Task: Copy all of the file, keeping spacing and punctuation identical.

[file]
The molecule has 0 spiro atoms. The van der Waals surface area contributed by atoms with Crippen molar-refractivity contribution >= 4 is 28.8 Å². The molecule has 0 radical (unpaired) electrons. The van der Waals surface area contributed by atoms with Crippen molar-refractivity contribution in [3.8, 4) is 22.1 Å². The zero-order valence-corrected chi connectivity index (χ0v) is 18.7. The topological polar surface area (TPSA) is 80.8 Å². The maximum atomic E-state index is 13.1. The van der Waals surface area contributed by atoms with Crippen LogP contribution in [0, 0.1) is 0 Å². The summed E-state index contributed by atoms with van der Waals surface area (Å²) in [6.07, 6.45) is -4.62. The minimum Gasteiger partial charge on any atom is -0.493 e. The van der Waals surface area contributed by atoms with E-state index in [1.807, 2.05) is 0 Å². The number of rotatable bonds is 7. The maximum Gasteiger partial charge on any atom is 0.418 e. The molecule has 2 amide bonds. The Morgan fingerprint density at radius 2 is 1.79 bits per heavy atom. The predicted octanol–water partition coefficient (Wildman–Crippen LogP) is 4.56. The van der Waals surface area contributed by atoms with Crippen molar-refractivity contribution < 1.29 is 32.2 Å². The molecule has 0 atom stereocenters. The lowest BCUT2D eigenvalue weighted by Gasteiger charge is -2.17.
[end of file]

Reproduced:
The molecule has 0 spiro atoms. The van der Waals surface area contributed by atoms with Crippen molar-refractivity contribution >= 4 is 28.8 Å². The molecule has 0 radical (unpaired) electrons. The van der Waals surface area contributed by atoms with Crippen molar-refractivity contribution in [3.8, 4) is 22.1 Å². The zero-order valence-corrected chi connectivity index (χ0v) is 18.7. The topological polar surface area (TPSA) is 80.8 Å². The maximum atomic E-state index is 13.1. The van der Waals surface area contributed by atoms with Crippen LogP contribution in [0, 0.1) is 0 Å². The summed E-state index contributed by atoms with van der Waals surface area (Å²) in [6.07, 6.45) is -4.62. The minimum Gasteiger partial charge on any atom is -0.493 e. The van der Waals surface area contributed by atoms with E-state index in [1.807, 2.05) is 0 Å². The number of rotatable bonds is 7. The maximum Gasteiger partial charge on any atom is 0.418 e. The molecule has 2 amide bonds. The Morgan fingerprint density at radius 2 is 1.79 bits per heavy atom. The predicted octanol–water partition coefficient (Wildman–Crippen LogP) is 4.56. The van der Waals surface area contributed by atoms with Crippen molar-refractivity contribution < 1.29 is 32.2 Å². The molecule has 0 atom stereocenters. The lowest BCUT2D eigenvalue weighted by Gasteiger charge is -2.17.